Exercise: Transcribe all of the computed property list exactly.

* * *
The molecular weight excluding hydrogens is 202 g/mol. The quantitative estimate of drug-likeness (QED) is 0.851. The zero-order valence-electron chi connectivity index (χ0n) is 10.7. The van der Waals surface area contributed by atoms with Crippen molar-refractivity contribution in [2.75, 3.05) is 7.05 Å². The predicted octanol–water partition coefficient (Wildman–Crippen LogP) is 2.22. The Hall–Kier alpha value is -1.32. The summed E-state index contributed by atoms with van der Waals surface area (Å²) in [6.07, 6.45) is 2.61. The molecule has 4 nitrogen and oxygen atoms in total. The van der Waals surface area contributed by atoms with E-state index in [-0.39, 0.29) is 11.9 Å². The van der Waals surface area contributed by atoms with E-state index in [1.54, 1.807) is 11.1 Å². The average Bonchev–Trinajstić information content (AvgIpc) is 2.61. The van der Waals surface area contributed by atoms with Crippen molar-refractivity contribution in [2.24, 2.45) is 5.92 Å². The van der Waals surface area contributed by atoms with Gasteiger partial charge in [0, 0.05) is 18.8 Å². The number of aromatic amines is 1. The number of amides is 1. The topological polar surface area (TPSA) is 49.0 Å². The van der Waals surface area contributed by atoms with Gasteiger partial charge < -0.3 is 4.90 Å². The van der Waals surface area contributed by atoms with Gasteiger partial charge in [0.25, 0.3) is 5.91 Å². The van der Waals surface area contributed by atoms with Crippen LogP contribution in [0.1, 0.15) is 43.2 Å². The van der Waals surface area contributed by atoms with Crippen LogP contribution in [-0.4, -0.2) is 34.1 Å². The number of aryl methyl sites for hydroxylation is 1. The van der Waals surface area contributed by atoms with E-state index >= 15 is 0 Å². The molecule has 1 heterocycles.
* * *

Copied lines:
The molecular weight excluding hydrogens is 202 g/mol. The quantitative estimate of drug-likeness (QED) is 0.851. The zero-order valence-electron chi connectivity index (χ0n) is 10.7. The van der Waals surface area contributed by atoms with Crippen molar-refractivity contribution in [2.75, 3.05) is 7.05 Å². The predicted octanol–water partition coefficient (Wildman–Crippen LogP) is 2.22. The Hall–Kier alpha value is -1.32. The summed E-state index contributed by atoms with van der Waals surface area (Å²) in [6.07, 6.45) is 2.61. The molecule has 4 nitrogen and oxygen atoms in total. The van der Waals surface area contributed by atoms with E-state index in [-0.39, 0.29) is 11.9 Å². The van der Waals surface area contributed by atoms with E-state index in [1.54, 1.807) is 11.1 Å². The average Bonchev–Trinajstić information content (AvgIpc) is 2.61. The van der Waals surface area contributed by atoms with Crippen molar-refractivity contribution in [2.24, 2.45) is 5.92 Å². The van der Waals surface area contributed by atoms with Gasteiger partial charge in [0, 0.05) is 18.8 Å². The number of aromatic amines is 1. The number of amides is 1. The topological polar surface area (TPSA) is 49.0 Å². The van der Waals surface area contributed by atoms with Gasteiger partial charge < -0.3 is 4.90 Å². The van der Waals surface area contributed by atoms with Gasteiger partial charge in [0.25, 0.3) is 5.91 Å². The van der Waals surface area contributed by atoms with Crippen LogP contribution in [0.1, 0.15) is 43.2 Å². The van der Waals surface area contributed by atoms with Crippen LogP contribution in [-0.4, -0.2) is 34.1 Å². The number of aryl methyl sites for hydroxylation is 1. The van der Waals surface area contributed by atoms with E-state index >= 15 is 0 Å². The molecule has 1 heterocycles.